In his book In Praise of Shadows (published in 1933), novelist Jun'ichirō Tanizaki, sets forth observations about the aesthetics of traditional Japanese architecture.  Foremost in his mind is the vital role of shadows:

There are no doubt all sorts of reasons — climate, building materials — for the deep Japanese eaves.  The fact that we did not use glass, concrete, or bricks, for instance, made a low roof necessary to keep off the driving wind and rain.  A light room would no doubt have been more convenient for us, too, than a dark room.  The quality that we call beauty, however, must always grow from the realities of life, and our ancestors, forced to live in dark rooms, presently came to discover beauty in shadows, ultimately to guide shadows towards beauty’s ends.

And so it has come to be that the beauty of a Japanese room depends on a variation of shadows, heavy shadows against light shadows — it has nothing else.  Westerners are amazed at the simplicity of Japanese rooms, perceiving in them nothing more than ashen walls bereft of ornament.  Their reaction is understandable, but it betrays a failure to comprehend the mystery of shadows . . .

. . . Of course the Japanese room does have its picture alcove, and in it a hanging scroll and a flower arrangement.  But the scroll and the flowers serve not as ornament but rather to give depth to the shadows . . .

In Praise of Shadows, p. 18 - 19
(Translated by Thomas J. Harper and Edward G. Seidensticker)

Note Tanizaki’s focus.  While we might be tempted to view the shadows as important only inasmuch as they provide contrast to some featured element, Tanizaki's attention is absorbed by the shadows themselves.  (His book is not titled The Usefulness of Shadows.)

Here, he speaks of the Sumiya teahouse in Kyoto.  Note how precisely he captures the darkness.

On the far side of the screen, at the edge of the little circle of light, the darkness seemed to fall from the ceiling, lofty, intense, monolithic, the fragile light of the candle unable to pierce its thickness, turned back as from a black wall.  I wonder if my readers know the color of that“darkness seen by candlelight.”  It was different in quality from darkness on the road at night.  It was a repletion, a pregnancy of tiny particles like fine ashes, each particle luminous as a rainbow.  I blinked in spite of myself, as though to keep it out of my eyes.

— page 34

Elsewhere he lingers over a related element —grime:

Glassmaking has long been known in the Orient, but the craft never developed as in the West.  Great progress has been made, however, in the manufacture of pottery.  Surely this has something to do with our national character.  We do not dislike everything that shines, but we do prefer a pensive luster to a shallow brilliance, a murky light that, whether in a stone or an artifact, bespeaks a sheen of antiquity.

Of course this “sheen of antiquity” of which we hear so much is in fact the glow of grime.  In both Chinese and Japanese the words denoting this glow describe a polish thatcomes of being touched over and over again, a sheen produced by the oils that naturally permeate an object over long years of handling — which is to say grime.  If indeed “elegance is frigid,” it can as well be described as filthy.  There is not denying, at any rate, that among the elements of the elegance in which we take delight is a measure of the unclean, the unsanitary.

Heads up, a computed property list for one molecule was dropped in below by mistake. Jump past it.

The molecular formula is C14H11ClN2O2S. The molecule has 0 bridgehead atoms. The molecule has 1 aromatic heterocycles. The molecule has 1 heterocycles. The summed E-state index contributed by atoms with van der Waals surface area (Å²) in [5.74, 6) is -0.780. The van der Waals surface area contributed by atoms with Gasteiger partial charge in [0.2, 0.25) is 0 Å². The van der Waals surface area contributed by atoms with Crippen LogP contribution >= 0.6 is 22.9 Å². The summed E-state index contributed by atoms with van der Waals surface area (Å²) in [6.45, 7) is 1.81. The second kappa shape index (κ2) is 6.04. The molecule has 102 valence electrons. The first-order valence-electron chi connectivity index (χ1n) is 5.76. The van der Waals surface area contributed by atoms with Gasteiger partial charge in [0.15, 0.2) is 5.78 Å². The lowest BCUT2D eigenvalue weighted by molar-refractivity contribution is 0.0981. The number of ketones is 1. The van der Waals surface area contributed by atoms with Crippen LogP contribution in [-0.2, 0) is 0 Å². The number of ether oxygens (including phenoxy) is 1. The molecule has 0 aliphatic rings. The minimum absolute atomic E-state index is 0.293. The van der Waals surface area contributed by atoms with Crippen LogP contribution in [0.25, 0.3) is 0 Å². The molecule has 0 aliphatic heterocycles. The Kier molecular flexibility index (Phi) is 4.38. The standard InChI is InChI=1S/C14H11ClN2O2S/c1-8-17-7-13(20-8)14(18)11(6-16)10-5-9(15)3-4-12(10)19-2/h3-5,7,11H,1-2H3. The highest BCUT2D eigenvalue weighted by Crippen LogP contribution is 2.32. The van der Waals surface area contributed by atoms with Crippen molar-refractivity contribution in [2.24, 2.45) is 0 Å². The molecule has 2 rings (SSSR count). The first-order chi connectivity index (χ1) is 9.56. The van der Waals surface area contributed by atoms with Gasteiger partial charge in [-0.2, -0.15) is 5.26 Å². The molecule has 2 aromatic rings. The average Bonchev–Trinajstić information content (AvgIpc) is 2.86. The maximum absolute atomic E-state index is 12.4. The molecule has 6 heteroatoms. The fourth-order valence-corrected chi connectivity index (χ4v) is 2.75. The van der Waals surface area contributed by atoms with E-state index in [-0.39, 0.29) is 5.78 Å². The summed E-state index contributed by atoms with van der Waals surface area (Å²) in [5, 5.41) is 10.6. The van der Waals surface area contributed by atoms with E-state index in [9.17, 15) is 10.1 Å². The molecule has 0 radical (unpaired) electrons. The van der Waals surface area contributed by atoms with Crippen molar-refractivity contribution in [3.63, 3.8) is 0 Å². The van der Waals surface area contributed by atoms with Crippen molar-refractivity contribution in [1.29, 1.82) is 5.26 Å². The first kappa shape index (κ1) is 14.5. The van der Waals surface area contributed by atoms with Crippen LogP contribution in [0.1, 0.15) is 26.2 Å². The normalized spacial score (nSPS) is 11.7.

page 11

In his embrace of these neglected aesthetic elements, Tanizaki finds parallels in literary technique:

One of the oldest and most deeply ingrained of Japanese attitudes to literary style holds that too obvious a structure is a contrivance, that too orderly an exposition falsifies the ruminations of the heart, that the truest representation of the searching mind is just to “follow the brush.”  Indeed, it would not be far wrong to say that the narrative technique we call “stream of consciousness” has an ancient history in Japanese letters.  It is not that Japanese writers have been ignorant of the powers of concision and articulation.  Rather, they have felt that certain subjects — the vicissitudes of the emotions, the fleeting perceptions of the mind — are best couched in a style that conveys something of the uncertainty of the mental process and not just its neatly packaged conclusions.

— page 45

When speaking of craft, experts generally stress the virtues of clarity, probably because the first obstacle facing any artist is being understood.  Tanizaki, however, stresses the danger of creating work that pretends all is clear, as in transparent.  He seems to insist that we include in our art what we don’t understand, the shadows and smudges of mystery, and that we learn to render our unknowing in all of its strange beauty.

Flaubert was an advocate of clarity, but note how well this observation resonates with Tanizaki:

Ineptitude consists in wanting to reach conclusions . . . What mind worthy of the name, beginning with Homer, ever reached a conclusion?

The Letters of Gustave Flaubert 1830-1857, p. xiii
(Translated by Francis Steegmuller)

And here, Flaubert captures the larger point.

What seems to me the highest and most difficult achievement of Art is not to make us laugh or cry, nor to arouse our lust or rage, but to do what nature does—that is, to set us dreaming.

p. xi

Dreams.  Their power to transport and haunt us relies not so much the magic that may unfold within them as much as the sense that some vital element has eluded our understanding. We wake up trying to figure them out.  Likewise, the art that calls us back makes use of shadows and other obscuring elements so that the questions eclipse the answers.